“Sometimes it gets difficult as they do not understand what is happening due to their age, this at times becomes hard on me as they often think I am punishing them,”

Her contract was put on hold as no event or public gatherings can take place due to the pandemic. This has brought other challenges along with it, as she has to find means of fending for her family expenditures that including rent and food.

“I often wake up in the middle of the night with worries about my next move as the pandemic does not exhibit any signs of easing up,” she says. She adds that she has been forced to sort for manual jobs to keep her family afloat.

Ms. Mary Wahome, a Counseling Psychologist and Programs Director at ‘The Reason to Hope,’ in Karen, Nairobi says that such kind of drastic life changes have an adverse effect on one’s mental status including their family members and if not addressed early can lead to depression among other issues.

“We have had cases of people indulging in substance abuse to deal with the uncertainty and stress brought about by the pandemic, this in turn leads to dependence and also domestic abuse,”

Sam Njoroge , a waiter at a local hotel in Kiambu, has found himself indulging in substance abuse due to challenges he is facing after the hotel he was working in was closed down as it has not yet met the standards required by the MOH to open.

“My day starts at 6am where I go to a local pub, here I can get a drink for as little as Sh30, It makes me suppress the frustration I feel.” he says.

Sam is among the many who have found themselves in the same predicament and resulted to substance abuse finding ways to beat strict measures put in place by the government on the sale of alcohol so as to cope.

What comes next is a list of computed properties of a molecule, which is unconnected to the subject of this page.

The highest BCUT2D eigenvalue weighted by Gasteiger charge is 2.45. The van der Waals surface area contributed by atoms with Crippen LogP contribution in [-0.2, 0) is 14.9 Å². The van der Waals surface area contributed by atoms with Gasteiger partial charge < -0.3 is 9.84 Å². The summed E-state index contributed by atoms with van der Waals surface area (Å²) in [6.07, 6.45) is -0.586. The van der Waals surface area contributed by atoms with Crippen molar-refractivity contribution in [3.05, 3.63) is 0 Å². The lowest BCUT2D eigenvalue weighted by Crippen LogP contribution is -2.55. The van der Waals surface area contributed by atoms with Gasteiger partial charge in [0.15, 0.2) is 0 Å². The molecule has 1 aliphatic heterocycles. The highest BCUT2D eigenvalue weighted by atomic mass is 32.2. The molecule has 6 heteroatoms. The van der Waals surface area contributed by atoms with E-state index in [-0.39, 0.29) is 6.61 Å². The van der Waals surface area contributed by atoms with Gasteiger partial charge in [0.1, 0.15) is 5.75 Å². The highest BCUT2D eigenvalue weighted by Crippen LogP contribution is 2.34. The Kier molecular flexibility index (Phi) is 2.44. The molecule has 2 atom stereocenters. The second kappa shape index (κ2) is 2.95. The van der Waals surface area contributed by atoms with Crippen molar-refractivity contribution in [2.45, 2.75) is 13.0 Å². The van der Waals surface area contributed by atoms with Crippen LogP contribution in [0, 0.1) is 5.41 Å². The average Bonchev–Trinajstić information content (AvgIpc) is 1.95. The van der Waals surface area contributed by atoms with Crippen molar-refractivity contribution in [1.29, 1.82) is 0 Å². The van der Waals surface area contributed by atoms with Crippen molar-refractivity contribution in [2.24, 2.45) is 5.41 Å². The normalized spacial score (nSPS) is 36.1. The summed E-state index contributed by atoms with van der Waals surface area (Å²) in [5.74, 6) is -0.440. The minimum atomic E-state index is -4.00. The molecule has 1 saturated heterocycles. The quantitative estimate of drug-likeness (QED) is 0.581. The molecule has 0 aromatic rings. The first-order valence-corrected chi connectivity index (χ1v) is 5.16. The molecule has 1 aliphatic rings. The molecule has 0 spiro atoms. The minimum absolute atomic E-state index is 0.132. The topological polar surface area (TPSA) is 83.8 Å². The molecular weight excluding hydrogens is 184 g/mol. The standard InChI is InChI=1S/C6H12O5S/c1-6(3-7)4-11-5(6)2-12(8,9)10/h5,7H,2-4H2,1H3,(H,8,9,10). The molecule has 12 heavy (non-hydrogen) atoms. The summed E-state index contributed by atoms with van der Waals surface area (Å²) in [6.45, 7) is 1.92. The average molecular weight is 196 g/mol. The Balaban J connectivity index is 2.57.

Mary says, situations like Sam’s are dangerous and if not addressed early can lead to serious complications, including addiction and dependency, violent behavior and also early death due to health complications.

She has, however, lauded the government for encouraging mental wellness and also launching the Psychological First Aid (PFA) guide in the wake of the virus putting emphasis on the three action principal of look, listen and link. “When we follow this it will be easy to identify an individual in distress and also offer assistance”.

Mary has urged anyone feeling the weight of the virus taking a toll on them not to hesitate but look for someone to talk to.

“You should not only seek help from a specialist but also talk to a friend, let them know what you are undergoing and how you feel, this will help ease their emotional stress and also find ways of dealing with the situation they are facing,” She added

Mary continued to stress on the need to perform frequent body exercises as a form of stress relief, reading and also taking advantage of this unfortunate COVID-19 period to engage in hobbies and talent development.

“Let people take this as an opportunity to kip fit, get in touch with one’s inner self and  also engage in   reading that would  help expand their knowledge.